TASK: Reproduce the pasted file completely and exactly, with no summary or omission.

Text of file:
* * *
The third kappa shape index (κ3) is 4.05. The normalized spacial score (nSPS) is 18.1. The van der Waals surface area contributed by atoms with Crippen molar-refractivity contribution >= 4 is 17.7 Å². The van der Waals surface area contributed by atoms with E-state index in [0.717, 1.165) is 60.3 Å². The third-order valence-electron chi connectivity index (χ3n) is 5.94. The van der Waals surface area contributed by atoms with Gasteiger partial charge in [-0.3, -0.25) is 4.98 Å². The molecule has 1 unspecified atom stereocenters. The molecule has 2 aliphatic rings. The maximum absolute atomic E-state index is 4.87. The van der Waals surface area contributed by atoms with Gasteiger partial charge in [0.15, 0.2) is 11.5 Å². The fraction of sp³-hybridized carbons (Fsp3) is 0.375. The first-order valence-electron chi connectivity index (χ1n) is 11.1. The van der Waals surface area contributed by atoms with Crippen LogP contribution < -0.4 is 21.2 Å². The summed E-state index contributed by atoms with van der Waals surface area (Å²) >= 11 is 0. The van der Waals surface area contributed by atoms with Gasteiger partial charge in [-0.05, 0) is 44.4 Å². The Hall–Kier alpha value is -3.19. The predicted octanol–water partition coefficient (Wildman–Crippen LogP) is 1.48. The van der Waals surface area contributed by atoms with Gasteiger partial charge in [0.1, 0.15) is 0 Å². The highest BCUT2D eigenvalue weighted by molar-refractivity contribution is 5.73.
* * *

The third kappa shape index (κ3) is 4.05. The normalized spacial score (nSPS) is 18.1. The van der Waals surface area contributed by atoms with Crippen molar-refractivity contribution >= 4 is 17.7 Å². The van der Waals surface area contributed by atoms with E-state index in [0.717, 1.165) is 60.3 Å². The third-order valence-electron chi connectivity index (χ3n) is 5.94. The van der Waals surface area contributed by atoms with Gasteiger partial charge in [-0.3, -0.25) is 4.98 Å². The molecule has 1 unspecified atom stereocenters. The molecule has 2 aliphatic rings. The maximum absolute atomic E-state index is 4.87. The van der Waals surface area contributed by atoms with Gasteiger partial charge in [0.15, 0.2) is 11.5 Å². The fraction of sp³-hybridized carbons (Fsp3) is 0.375. The first-order valence-electron chi connectivity index (χ1n) is 11.1. The van der Waals surface area contributed by atoms with Crippen LogP contribution < -0.4 is 21.2 Å². The summed E-state index contributed by atoms with van der Waals surface area (Å²) >= 11 is 0. The van der Waals surface area contributed by atoms with Gasteiger partial charge in [-0.05, 0) is 44.4 Å². The Hall–Kier alpha value is -3.19. The predicted octanol–water partition coefficient (Wildman–Crippen LogP) is 1.48. The van der Waals surface area contributed by atoms with Gasteiger partial charge in [0.1, 0.15) is 0 Å². The highest BCUT2D eigenvalue weighted by molar-refractivity contribution is 5.73.